Best Practices in Non-Toxic Sanitizing for Businesses
Which cleaning supplies are stocked in the janitor’s closet? Typically, that’s a decision that has been made down the org chart, if anyone is making the call at all.
Now, during the coronavirus pandemic, the buck may stop at the very top when it comes to the choice of disinfectants or cleaning products.
“Building owners and managers have to start reading safety data sheets. They have to start understanding what toxins are being sprayed in their buildings,” Shanahan said. “In the case of commercial buildings and even restaurants, what they need to do is look at what innovation is here. What’s coming out of COVID that will allow them to reopen, have limited worker illness and improve the overall health of the building?”
One of those solutions is similar to innovations in swimming pools, where we’ve replaced chlorine and bleach with rock salt in order to kill bacteria and viruses.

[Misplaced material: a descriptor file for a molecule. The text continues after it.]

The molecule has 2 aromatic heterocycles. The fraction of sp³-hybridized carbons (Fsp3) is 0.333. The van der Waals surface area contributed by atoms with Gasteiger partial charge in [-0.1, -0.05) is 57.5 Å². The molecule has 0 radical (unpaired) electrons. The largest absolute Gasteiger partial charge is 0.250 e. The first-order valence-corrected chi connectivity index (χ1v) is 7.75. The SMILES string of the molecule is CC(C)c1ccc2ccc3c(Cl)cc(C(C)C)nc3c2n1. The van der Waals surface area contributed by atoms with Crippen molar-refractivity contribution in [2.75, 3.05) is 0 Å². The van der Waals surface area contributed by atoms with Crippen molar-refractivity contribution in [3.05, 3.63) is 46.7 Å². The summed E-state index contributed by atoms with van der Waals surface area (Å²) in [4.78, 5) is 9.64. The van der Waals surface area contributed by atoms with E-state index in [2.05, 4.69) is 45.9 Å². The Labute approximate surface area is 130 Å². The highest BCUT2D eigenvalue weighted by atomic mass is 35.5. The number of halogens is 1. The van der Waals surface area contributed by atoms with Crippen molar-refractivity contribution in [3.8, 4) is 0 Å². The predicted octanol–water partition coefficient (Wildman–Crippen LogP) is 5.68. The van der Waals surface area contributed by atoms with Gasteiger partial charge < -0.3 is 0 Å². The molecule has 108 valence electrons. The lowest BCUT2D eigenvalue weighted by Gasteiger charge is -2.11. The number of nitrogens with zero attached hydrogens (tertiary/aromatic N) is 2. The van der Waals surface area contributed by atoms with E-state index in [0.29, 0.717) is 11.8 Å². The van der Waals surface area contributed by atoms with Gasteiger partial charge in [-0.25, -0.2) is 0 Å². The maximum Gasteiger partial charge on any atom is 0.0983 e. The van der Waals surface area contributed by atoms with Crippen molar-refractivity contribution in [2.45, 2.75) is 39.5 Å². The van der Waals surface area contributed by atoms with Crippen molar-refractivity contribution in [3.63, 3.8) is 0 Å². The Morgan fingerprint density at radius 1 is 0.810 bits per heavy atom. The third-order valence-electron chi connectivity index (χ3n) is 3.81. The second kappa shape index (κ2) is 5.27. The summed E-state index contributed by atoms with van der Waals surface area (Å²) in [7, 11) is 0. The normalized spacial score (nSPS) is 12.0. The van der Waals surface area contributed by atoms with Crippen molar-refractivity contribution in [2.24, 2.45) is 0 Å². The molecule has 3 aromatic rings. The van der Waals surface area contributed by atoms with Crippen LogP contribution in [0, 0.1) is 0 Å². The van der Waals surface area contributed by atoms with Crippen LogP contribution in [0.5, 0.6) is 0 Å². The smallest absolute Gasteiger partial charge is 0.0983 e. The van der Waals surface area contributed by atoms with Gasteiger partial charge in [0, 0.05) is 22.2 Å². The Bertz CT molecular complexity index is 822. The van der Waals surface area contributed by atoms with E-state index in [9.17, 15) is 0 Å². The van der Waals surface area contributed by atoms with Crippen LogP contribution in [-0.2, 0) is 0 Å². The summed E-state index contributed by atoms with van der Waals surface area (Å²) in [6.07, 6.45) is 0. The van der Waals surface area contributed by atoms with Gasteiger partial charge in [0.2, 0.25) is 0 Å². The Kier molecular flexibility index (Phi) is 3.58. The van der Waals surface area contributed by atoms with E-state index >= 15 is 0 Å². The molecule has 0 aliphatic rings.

“Now imagine if you could take the same concept and put a dry fog in a restaurant or a movie theater or in a hotel room. It’s a nice dry fog. It doesn’t look like London, but it’s a little bit of haze in the air,” Shanahan said. “Now someone comes in with the worst case of COVID or measles or tuberculous, and they sneeze or cough. Just like the swimming pool, that would take that virus out of the air, it would knock it right down so the virus can’t travel to a desktop, the virus can’t travel to me and get caught in my upper respiratory system.”
It’s on business leaders to make sure their employees and guests are safe, so research into what chemicals are present and what they do will be critical as businesses reopen.
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